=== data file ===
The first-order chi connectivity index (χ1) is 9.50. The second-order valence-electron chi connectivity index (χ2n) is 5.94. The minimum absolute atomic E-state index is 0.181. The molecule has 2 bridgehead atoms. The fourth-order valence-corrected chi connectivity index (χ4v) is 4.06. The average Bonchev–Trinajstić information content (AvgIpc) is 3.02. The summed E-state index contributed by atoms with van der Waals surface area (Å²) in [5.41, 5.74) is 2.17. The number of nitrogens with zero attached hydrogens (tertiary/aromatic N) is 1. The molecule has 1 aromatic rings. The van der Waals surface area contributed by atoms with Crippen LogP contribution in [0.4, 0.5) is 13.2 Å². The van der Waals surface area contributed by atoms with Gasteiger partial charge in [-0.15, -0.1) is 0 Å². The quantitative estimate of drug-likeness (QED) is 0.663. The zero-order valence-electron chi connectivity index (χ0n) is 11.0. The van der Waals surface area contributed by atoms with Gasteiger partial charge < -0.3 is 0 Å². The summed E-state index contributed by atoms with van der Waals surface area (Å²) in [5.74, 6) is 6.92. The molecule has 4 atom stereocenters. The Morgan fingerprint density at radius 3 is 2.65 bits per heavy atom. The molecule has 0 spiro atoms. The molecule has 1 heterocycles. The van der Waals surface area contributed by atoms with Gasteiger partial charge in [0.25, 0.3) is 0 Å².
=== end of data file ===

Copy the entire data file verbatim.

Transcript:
The first-order chi connectivity index (χ1) is 9.50. The second-order valence-electron chi connectivity index (χ2n) is 5.94. The minimum absolute atomic E-state index is 0.181. The molecule has 2 bridgehead atoms. The fourth-order valence-corrected chi connectivity index (χ4v) is 4.06. The average Bonchev–Trinajstić information content (AvgIpc) is 3.02. The summed E-state index contributed by atoms with van der Waals surface area (Å²) in [5.41, 5.74) is 2.17. The number of nitrogens with zero attached hydrogens (tertiary/aromatic N) is 1. The molecule has 1 aromatic rings. The van der Waals surface area contributed by atoms with Crippen LogP contribution in [0.4, 0.5) is 13.2 Å². The van der Waals surface area contributed by atoms with Gasteiger partial charge in [-0.15, -0.1) is 0 Å². The quantitative estimate of drug-likeness (QED) is 0.663. The zero-order valence-electron chi connectivity index (χ0n) is 11.0. The van der Waals surface area contributed by atoms with Gasteiger partial charge < -0.3 is 0 Å². The summed E-state index contributed by atoms with van der Waals surface area (Å²) in [5.74, 6) is 6.92. The molecule has 4 atom stereocenters. The Morgan fingerprint density at radius 3 is 2.65 bits per heavy atom. The molecule has 0 spiro atoms. The molecule has 1 heterocycles. The van der Waals surface area contributed by atoms with Gasteiger partial charge in [0.25, 0.3) is 0 Å².